You see, in life, you have a finite amount of time to create a finite amount of money. That money is used to fund your entire life. Spending more now means that you have less to spend later. Saving more now means spending less in the near term, but more in the future. And if you invest that money you save, you may even end up with more overall.
Creating and maintaining a detailed retirement plan is a great way to visualize and manage your total pool of resources over your entire lifetime.
17. Sold Stocks Too Early
Christy wishes she had adopted a long-term buy and hold strategy on at least one of her holdings. She said her most foolish decision was, “Selling my 10,000 shares of Netflix in 2004. I would be TOTALLY retired if I still had those shares…”
Brian and Elaine made similar mistakes with Tesla stock. Elaine sold Tesla in 2018. Brian bought at $175 and sold at $250.
Henry wisely chimed in, “This is why it’s dumb when someone says ‘Imagine if I had bought TSLA when it was $10!!’
I say ‘Yep you would have sold happily at 40 for a 300% gain and today’s statement would instead be “Imagine if I had held TSLA instead of selling at 40.”‘”
18. Trying to Be a Stock Picker
J.C. says, “I used to be a stock picker. Stupid. I now own low-cost, highly diversified funds.”
Sounds like J.D. indeed learned a valuable lesson.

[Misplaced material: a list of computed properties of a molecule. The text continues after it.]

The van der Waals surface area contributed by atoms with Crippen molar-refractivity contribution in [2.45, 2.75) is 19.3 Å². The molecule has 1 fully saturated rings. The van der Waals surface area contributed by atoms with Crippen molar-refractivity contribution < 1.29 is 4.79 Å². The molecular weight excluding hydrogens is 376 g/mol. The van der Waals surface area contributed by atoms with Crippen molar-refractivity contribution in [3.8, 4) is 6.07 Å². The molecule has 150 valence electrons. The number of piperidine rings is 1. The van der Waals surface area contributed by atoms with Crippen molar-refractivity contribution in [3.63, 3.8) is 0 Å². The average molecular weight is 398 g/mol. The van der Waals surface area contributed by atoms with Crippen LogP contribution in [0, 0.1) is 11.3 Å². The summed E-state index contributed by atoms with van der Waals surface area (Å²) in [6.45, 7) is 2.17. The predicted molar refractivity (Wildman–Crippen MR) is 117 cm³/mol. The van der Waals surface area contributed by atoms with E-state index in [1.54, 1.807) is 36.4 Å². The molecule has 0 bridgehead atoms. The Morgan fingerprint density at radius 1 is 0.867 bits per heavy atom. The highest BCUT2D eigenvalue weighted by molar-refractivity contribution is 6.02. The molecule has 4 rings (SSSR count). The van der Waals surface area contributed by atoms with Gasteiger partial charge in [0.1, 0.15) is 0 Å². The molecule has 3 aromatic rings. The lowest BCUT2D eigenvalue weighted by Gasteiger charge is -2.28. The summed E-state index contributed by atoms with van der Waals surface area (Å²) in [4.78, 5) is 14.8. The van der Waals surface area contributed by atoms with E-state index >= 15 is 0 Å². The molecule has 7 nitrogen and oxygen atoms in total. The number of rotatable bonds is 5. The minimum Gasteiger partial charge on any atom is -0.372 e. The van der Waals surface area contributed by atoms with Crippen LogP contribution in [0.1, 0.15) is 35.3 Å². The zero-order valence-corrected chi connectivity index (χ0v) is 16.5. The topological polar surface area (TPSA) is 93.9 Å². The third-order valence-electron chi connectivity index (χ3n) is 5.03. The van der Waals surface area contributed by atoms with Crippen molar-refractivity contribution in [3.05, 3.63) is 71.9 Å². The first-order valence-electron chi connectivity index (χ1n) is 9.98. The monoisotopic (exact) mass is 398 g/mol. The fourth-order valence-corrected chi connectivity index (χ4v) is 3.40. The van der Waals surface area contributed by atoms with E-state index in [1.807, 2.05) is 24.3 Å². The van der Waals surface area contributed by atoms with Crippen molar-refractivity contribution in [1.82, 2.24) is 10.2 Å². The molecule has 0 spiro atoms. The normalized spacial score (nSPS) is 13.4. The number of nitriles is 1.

19. Skipped Family Vacations
Pat regrets, “We skipped our annual family vacation two or three times because I didn’t think we could afford it at the time. Stupid. Those experiences are priceless.”
Sometimes the most valuable thing you can do is to spend money, not save it for the future. Your time is a critical factor to include in your financial planning models.
As the Greek philosopher, Theophrastus said, “Time is the most valuable thing a man can spend.”
20. Lending Money to Friends
Frank’s most foolish financial decision was “Lending money to friends.”
The foolish part was not only financial. He lost money and it ruined the friendship.
21. Claiming Social Security at 62
Jan made another classic blunder. She regrets “Retiring and claiming social security at 62. It was okay at the time because I was married and he asked me to retire and he’d pay all the bills. Unfortunately, 12 months later he filed for divorce and our net worth was split and my social security didn’t pay the bills. It was too late to undo Social Security by about two weeks. I had no job, no car, no home! Until I could get Medicare, I had to limit my income so I could afford ACA, which meant I couldn’t access retirement accounts. It was an enormous setback.”
The good news she said “Fortunately, he left my retirement accounts intact and we sold a rental which gave me money to pay cash for a house and used car. In the end, I’m better off, and the only thing I really miss is the travel budget we had planned.”
When to start Social Security is indeed a massive decision with lifelong implications. You want to get it right.
22. Stopped Saving and Investing When Young
George said that he “Quit buying Dreyfus mutual funds on a monthly contribution basis in the 1960s. I had a young family and thought I needed the money for expenses. In retrospect, I could have afforded it if I realized how much money I could have accumulated. I was in my 20s at the time.”
Ah yes, youth is wasted on the young — at least the young who don’t develop a habit of regular saving and investing.
You Know What is Not Foolish? Building and Maintaining a Retirement Plan!
The NewRetirement Planner enables you to build your path to a wealthier and more secure financial future.
Model your options, to help you avoid foolish decisions that you might regret later in life.